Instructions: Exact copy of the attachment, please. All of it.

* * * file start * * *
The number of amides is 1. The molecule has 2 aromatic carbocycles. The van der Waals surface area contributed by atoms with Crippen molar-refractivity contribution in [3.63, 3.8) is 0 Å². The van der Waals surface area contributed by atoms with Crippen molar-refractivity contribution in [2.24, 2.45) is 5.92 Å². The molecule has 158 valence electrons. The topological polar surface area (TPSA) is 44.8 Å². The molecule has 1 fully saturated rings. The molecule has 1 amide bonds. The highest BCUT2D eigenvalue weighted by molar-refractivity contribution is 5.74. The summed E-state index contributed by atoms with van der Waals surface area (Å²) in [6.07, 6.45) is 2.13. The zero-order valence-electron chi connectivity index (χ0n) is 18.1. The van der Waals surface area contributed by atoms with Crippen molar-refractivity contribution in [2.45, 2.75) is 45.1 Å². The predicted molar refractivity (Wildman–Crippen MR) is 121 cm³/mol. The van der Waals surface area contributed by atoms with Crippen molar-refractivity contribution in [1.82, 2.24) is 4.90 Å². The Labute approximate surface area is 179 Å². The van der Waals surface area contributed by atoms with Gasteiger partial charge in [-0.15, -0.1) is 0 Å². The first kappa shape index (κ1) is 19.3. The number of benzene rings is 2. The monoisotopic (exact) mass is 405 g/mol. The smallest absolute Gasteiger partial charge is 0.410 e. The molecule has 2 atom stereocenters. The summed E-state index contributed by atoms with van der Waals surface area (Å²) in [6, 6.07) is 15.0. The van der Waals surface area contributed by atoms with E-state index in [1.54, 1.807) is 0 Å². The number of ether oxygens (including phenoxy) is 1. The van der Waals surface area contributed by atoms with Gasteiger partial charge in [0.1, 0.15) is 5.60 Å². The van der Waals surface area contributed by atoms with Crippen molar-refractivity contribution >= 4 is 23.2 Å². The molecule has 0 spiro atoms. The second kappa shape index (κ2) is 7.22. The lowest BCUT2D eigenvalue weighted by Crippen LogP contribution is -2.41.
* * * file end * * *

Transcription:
The number of amides is 1. The molecule has 2 aromatic carbocycles. The van der Waals surface area contributed by atoms with Crippen molar-refractivity contribution in [3.63, 3.8) is 0 Å². The van der Waals surface area contributed by atoms with Crippen molar-refractivity contribution in [2.24, 2.45) is 5.92 Å². The molecule has 158 valence electrons. The topological polar surface area (TPSA) is 44.8 Å². The molecule has 1 fully saturated rings. The molecule has 1 amide bonds. The highest BCUT2D eigenvalue weighted by molar-refractivity contribution is 5.74. The summed E-state index contributed by atoms with van der Waals surface area (Å²) in [6.07, 6.45) is 2.13. The zero-order valence-electron chi connectivity index (χ0n) is 18.1. The van der Waals surface area contributed by atoms with Crippen molar-refractivity contribution in [2.45, 2.75) is 45.1 Å². The predicted molar refractivity (Wildman–Crippen MR) is 121 cm³/mol. The van der Waals surface area contributed by atoms with Crippen molar-refractivity contribution in [1.82, 2.24) is 4.90 Å². The Labute approximate surface area is 179 Å². The van der Waals surface area contributed by atoms with Gasteiger partial charge in [-0.15, -0.1) is 0 Å². The first kappa shape index (κ1) is 19.3. The number of benzene rings is 2. The monoisotopic (exact) mass is 405 g/mol. The smallest absolute Gasteiger partial charge is 0.410 e. The molecule has 2 atom stereocenters. The summed E-state index contributed by atoms with van der Waals surface area (Å²) in [6, 6.07) is 15.0. The van der Waals surface area contributed by atoms with E-state index in [1.54, 1.807) is 0 Å². The number of ether oxygens (including phenoxy) is 1. The van der Waals surface area contributed by atoms with Gasteiger partial charge in [0.1, 0.15) is 5.60 Å². The van der Waals surface area contributed by atoms with Crippen molar-refractivity contribution >= 4 is 23.2 Å². The molecule has 0 spiro atoms. The second kappa shape index (κ2) is 7.22. The lowest BCUT2D eigenvalue weighted by Crippen LogP contribution is -2.41.